After you have identified that poetry that you want to protect, and after you have taken the steps necessary to protect copyright (i.e. maintaining records of your work and entering into a contract if applicable), the next step is to consider how to commercialise your copyright and/or enforce your copyright should you need to do so.

Copyright is usually commercialised by assigning/selling your copyright (i.e. transferring full ownership of your copyright to someone else for money) or by licensing/granting rights in your copyright (i.e. retaining ownership of your copyright, but authorizing someone else to use it; usually subject to certain conditions or restrictions). The most common type of licence in the context of poetry is a publishing agreement (i.e. you grant a publisher the right to reproduce, publish and distribute your poetry, and the profits generated by the sale of your published work are shared between the author and the publisher).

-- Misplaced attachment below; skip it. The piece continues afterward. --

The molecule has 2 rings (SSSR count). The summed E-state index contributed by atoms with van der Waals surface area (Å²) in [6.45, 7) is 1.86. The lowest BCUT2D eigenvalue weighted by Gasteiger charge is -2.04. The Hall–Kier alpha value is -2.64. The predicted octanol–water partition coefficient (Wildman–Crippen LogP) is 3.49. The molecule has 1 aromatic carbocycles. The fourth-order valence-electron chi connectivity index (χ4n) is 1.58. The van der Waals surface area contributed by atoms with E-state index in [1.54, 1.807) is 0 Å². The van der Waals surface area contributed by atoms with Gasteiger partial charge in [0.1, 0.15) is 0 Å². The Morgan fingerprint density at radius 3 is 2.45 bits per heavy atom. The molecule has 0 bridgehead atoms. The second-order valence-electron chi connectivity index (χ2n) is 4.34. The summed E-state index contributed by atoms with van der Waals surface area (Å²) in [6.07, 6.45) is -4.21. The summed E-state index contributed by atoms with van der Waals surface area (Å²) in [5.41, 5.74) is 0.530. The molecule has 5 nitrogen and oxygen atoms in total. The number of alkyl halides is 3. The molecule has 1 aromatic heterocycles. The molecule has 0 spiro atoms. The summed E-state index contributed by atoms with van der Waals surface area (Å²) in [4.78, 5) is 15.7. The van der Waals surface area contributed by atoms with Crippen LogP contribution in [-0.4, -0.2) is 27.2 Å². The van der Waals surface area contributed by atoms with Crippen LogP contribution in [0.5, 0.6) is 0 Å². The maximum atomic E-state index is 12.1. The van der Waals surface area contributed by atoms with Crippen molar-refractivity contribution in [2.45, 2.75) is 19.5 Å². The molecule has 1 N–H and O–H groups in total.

Copyright can be enforced in a number of ways. If your poetry is reproduced, distributed or performed online without your permission, it may be possible to issue a ‘take down’ notice via the online platform on which your poetry has been posted (e.g. Amazon, Facebook, Twitter, Instagram, YouTube etc.). If you do not get satisfaction by making a complaint to the platform, and/or if the infringement does not take place online, the first step is usually to send an informal notice to the infringer putting them on notice of your copyright ownership and asking for the infringement to stop. If the informal notice does not do the trick, the next steps is usually to send a formal cease and desist letter or letter before action to the infringer, setting out the details of your infringement claim, and putting the infringer on notice that unless the infringement stops and/or you receive appropriate compensation and/or an appropriate explanation/defence within a short period of time (usually 14 days) court proceedings will follow.